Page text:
Fluorescent-detected retrotranslocation of an endoplasmic reticulum - associated degradation (ERAD) substrate in a mammalian in vitro system
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Secretory proteins that are unable to assemble into native proteins in the endoplasmic reticulum (ER) are transported back into the cytosol for degradation. Many cytosolic and ER resident proteins have been identified so far as being involved in this retrotranslocation process, but it is difficult to determine whether these proteins have a direct or indirect effect. Interpretations are further complicated if the loss of a specific protein is obscured by the presence of another protein that is partially or wholly redundant. To overcome these limitations, a mammalian in vitro system was developed that allowed to monitor retrotranslocation synchronously and in real time in the absence of concurrent translocation. To examine the roles of different components in ER-associated degradation (ERAD), well-defined and homogeneous mammalian ER microsomes were prepared biochemically by encapsulating a fluorescent-labeled ERAD substrate with specific lumenal components. After mixing ATP, specific cytosolic proteins, and specific fluorescence quenching agents with microsomes, substrate retrotranslocation was initiated. The rate of substrate efflux from microsomes was monitored spectroscopically and continuously in real time by the reduction in fluorescence intensity as the fluorescent substrates passed through the ER membrane and were exposed to the quenching agents. Retrotranslocation kinetics were not significantly altered by replacing all lumenal proteins with only protein disulfide isomerase, or all cytosolic proteins with only the 19S proteasome cap. Retrotranslocation was blocked by affinity-purified antibodies against Derlin1, but not by affinity-purified antibodies against Sec61α or by membrane-bound ribosomes. Since the substrate also photocrosslinked Derlin1, but not Sec61α or TRAM, retrotranslocation of this ERAD substrate apparently involves Derlin1, but not the translocon. By labeling either the C- or N-terminus, it was revealed that the N-terminus of one ERAD substrate leaves the ER lumen first. This finding suggests that the protein is retrotranslocated as a linear polymer in a preferred direction. When RRMs were reconstituted with a fluorescent-labeled ERAD substrate and various ions. Ca2+ ions in the ER lumen increased the rate and extent of retrotranslocation, while Ca2+ ions in the cytosol decreased retrotranslocation. This approach therefore provides the first direct evidence of the involvement and importance of specific ionic requirements for ERAD.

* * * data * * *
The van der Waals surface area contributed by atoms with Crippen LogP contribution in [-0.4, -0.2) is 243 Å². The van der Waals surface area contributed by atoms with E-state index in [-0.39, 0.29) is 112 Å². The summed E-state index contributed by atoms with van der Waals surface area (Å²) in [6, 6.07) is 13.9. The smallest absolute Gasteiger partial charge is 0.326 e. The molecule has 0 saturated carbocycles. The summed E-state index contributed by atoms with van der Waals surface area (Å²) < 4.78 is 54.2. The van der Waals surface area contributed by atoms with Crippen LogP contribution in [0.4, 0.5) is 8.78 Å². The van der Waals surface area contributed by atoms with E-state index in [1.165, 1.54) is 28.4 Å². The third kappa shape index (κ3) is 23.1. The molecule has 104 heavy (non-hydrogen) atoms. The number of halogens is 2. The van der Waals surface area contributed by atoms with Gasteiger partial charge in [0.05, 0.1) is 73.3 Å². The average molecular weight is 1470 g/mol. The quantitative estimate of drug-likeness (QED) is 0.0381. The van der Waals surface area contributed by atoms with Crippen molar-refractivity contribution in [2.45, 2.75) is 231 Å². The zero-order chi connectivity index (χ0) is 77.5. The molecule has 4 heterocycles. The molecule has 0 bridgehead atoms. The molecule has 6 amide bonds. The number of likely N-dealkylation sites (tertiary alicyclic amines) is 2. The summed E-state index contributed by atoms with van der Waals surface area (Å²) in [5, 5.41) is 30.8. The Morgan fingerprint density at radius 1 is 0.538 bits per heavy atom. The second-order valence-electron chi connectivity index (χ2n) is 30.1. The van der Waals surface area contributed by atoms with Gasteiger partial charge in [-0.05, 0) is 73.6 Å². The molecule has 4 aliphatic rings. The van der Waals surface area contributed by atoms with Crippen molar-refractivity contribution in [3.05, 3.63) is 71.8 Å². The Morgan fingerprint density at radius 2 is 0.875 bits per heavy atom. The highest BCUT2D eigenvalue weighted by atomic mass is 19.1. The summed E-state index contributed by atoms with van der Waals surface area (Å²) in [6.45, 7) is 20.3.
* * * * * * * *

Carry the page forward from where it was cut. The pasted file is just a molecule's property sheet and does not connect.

Wahlman, Judit (2007). Fluorescent-detected retrotranslocation of an endoplasmic reticulum - associated degradation (ERAD) substrate in a mammalian in vitro system. Doctoral dissertation, Texas A&M University. Available electronically from